January 20, 2015
Why do I think West
Philly is Philadelphia’s best neighborhood? I could use these paragraphs only to
rhapsodize about the whiskey selection at Fiume or the Caribbean chow at Little
Delicious (in Kingsessing) or our roster of music icons, but that tact would be false. The tourist’s short list isn’t the sum of
what my neighborhood means to me. What
does the superlative “best” mean anyway? Nobody’s the best at everything. South
Philly has us beat on Asian food. Chestnut Hill has better parks. It’s
not a matter of wins and losses. West
Philly is more than the sum of its parts.
The more time I spend thinking of ways to compliment my neighborhood, the more I realize I’m in love with it, warts and all. I love West Philly because I love West Philly kind of folks. When I come back from a long tour, or when I walk down the avenue on a brisk spring day, I feel a certain buoyancy. I am where I’m supposed to be. I’m home. So instead of just trotting out a screed of touristic neighborhood boosterism, I’m going to give you a paean to my West Philly – maybe you can come to love it, too.
This task is complicated by the fact that I’m not sure exactly how to delineate my part of the neighborhood. West and Southwest Philly are made up of dozens of micro-hoods and about 300,000 people. The sphere of my daily life spreads farther than Cedar Park, my neighborhood of residence. I can’t call that sphere West or Southwest Philly as a whole. I hang out in Garden Court. I garden in Woodland Terrace. I shop for groceries in Parkside. I hike in Eastwick. I play ball in Kingsessing. But for a lack of a better term, West Philly is the shorthand.
That said, I certainly can’t rep “University City.” The age-old graffiti campaign tells me, “This is West Philly. University City is a marketing scheme.” I can’t disagree with that. The university area is an entity unto itself, ballooning with money and prestige. The universities are a major part of what goes on in the neighborhood. However, they are a two-faced presence. It’s complicated.
“University City” and West Philly have become conflated in many ways. Recently, my PhillyVoice colleague Aubrey Nagle satirically sent-up “University City” as a millennial futurama in which “the campuses that dominate the area live in harmony with the surrounding communities. With their civic engagement programs and volunteer opportunities, USP, Drexel and UPenn work tirelessly to create one big West Philly love fest.” While the universities do some good, but they are self-interested forces. Just because gastropubs and high-rises sprout from the ashes of dive bars and tenements doesn’t mean the place is turning into a candyland. Neighborhoods are about people, not things amidst which they live.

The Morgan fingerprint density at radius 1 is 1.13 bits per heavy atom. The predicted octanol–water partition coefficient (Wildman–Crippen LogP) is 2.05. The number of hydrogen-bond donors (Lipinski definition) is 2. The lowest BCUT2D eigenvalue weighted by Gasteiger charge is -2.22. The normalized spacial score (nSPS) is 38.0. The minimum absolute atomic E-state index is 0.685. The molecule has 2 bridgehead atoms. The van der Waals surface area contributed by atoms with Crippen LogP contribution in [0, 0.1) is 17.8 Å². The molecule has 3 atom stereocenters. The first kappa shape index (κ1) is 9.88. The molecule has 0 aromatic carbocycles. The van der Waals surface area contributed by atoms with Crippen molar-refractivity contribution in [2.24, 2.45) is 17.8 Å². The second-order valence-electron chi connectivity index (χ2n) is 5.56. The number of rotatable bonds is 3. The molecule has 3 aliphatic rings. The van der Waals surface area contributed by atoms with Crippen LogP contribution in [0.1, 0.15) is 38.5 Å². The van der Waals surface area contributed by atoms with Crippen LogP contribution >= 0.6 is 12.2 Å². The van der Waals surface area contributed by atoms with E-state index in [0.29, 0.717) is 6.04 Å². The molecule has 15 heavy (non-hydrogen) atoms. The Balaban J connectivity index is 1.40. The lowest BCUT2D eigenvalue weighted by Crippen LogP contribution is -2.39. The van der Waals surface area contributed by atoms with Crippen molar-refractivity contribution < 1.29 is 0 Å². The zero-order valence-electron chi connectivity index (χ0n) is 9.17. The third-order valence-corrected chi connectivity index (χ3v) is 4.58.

West Philly is a big small town. Walk down the street and you’re sure to bump into an old friend. As much as it is a place, it is a community.
I worry that traces of a neighborhood that are no less vibrant or valid than “University City” have been irrevocably erased from some minds. Not all that glitters is gold - it was in pre-gastropub West Philly that Schoolly D and DJ Code Money invented gangster rap in the 1980s. DJ Jazzy Jeff, David Brenner, Patti LaBelle and Ed Bacon thought big here before “University City” was a concept. Don’t neglect the tree’s roots despite the beauty of its flowers.
Let me tell you what makes West Philly really great – and it’s not a Shake Shack.
West Philly is a big small town. Walk down the street and you’re sure to bump into an old friend. As much as it is a place, it is a community. People drop off holiday cookies on my porch. Neighbors are always happy to help with odd jobs and handyman tasks. My wife prunes the trees on the block. My neighbor shovels the snow in the church parking lot across the street. We look out for each other.
We mingle together. Ethiopian bars swell with patrons of all races, vibing to rap, dancehall or country western on the jukebox. Muslims, Jews and gentiles eat falafel together at 45th and Walnut. Hard-scrabble Thai immigrants and patch-attired punk rockers shop for veggies out of the back of produce trucks. It may be a poor man’s Benetton ad, but in my mind, that’s the ideal. If you can buy into that, West Philly is for you.
The block party, as everybody knows, is Philly at its best. The sounds of Frankie Beverly and other Philly soulsters ring loud alongside those of neighborhood farm-rockers Dr. Dog and Hoots and Hellmouth. Throw jerk chicken or quinoa burgers on the BBQ; it’s all the same. The same can be said for a do-it-yourself house show – enjoy yourself. West Philly contains multitudes – and the common denominator is that you let your freak flag fly.
Are you a neo-soul superstar? Are you an adult Dungeons and Dragons enthusiast? Do you have more used records than you have MP3s? Are you Omar? Are you a green-thumb little old lady? Do you live in a house that doubles as a punk venue? Are you a radical gender activist? Are you an artisan metalwork hobbyist? Are you producing gospel records in your basement? Do you participate in an anarchist softball league? Do you farm your own food? If that sounds like you, West Philly might be your bag.